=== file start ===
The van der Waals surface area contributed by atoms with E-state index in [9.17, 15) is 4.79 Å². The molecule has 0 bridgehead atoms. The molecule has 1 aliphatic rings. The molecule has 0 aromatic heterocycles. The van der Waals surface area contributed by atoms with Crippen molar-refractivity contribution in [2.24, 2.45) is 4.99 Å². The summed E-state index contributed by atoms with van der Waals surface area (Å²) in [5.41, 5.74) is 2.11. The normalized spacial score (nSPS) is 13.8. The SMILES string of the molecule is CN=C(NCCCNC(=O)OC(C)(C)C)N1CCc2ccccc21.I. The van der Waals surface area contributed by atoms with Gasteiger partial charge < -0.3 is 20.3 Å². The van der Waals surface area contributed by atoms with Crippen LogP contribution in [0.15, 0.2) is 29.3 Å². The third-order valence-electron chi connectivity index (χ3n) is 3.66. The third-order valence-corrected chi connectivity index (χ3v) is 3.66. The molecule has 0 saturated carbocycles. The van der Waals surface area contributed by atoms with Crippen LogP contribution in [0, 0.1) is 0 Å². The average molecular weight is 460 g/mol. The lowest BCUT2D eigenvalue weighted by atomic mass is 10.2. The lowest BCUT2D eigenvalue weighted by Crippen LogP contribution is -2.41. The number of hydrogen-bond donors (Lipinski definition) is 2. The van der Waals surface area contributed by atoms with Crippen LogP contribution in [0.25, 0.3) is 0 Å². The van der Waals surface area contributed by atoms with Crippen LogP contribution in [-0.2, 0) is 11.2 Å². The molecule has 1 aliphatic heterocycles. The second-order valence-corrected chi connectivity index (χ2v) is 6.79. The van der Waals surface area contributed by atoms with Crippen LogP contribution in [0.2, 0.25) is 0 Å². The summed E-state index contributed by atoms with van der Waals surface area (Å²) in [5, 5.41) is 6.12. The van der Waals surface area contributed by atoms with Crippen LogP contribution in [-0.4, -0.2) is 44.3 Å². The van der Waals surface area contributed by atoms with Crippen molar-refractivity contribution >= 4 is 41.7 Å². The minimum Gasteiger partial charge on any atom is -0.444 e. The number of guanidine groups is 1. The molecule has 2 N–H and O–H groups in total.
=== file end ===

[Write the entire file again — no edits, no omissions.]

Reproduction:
The van der Waals surface area contributed by atoms with E-state index in [9.17, 15) is 4.79 Å². The molecule has 0 bridgehead atoms. The molecule has 1 aliphatic rings. The molecule has 0 aromatic heterocycles. The van der Waals surface area contributed by atoms with Crippen molar-refractivity contribution in [2.24, 2.45) is 4.99 Å². The summed E-state index contributed by atoms with van der Waals surface area (Å²) in [5.41, 5.74) is 2.11. The normalized spacial score (nSPS) is 13.8. The SMILES string of the molecule is CN=C(NCCCNC(=O)OC(C)(C)C)N1CCc2ccccc21.I. The van der Waals surface area contributed by atoms with Gasteiger partial charge < -0.3 is 20.3 Å². The van der Waals surface area contributed by atoms with Crippen LogP contribution in [0.15, 0.2) is 29.3 Å². The third-order valence-electron chi connectivity index (χ3n) is 3.66. The third-order valence-corrected chi connectivity index (χ3v) is 3.66. The molecule has 0 saturated carbocycles. The van der Waals surface area contributed by atoms with Crippen LogP contribution in [0, 0.1) is 0 Å². The average molecular weight is 460 g/mol. The lowest BCUT2D eigenvalue weighted by atomic mass is 10.2. The lowest BCUT2D eigenvalue weighted by Crippen LogP contribution is -2.41. The number of hydrogen-bond donors (Lipinski definition) is 2. The van der Waals surface area contributed by atoms with Crippen LogP contribution in [0.25, 0.3) is 0 Å². The van der Waals surface area contributed by atoms with Crippen LogP contribution in [-0.2, 0) is 11.2 Å². The molecule has 1 aliphatic heterocycles. The second-order valence-corrected chi connectivity index (χ2v) is 6.79. The van der Waals surface area contributed by atoms with Crippen LogP contribution in [0.2, 0.25) is 0 Å². The summed E-state index contributed by atoms with van der Waals surface area (Å²) in [5, 5.41) is 6.12. The van der Waals surface area contributed by atoms with Crippen LogP contribution in [-0.4, -0.2) is 44.3 Å². The van der Waals surface area contributed by atoms with Crippen molar-refractivity contribution >= 4 is 41.7 Å². The minimum Gasteiger partial charge on any atom is -0.444 e. The number of guanidine groups is 1. The molecule has 2 N–H and O–H groups in total.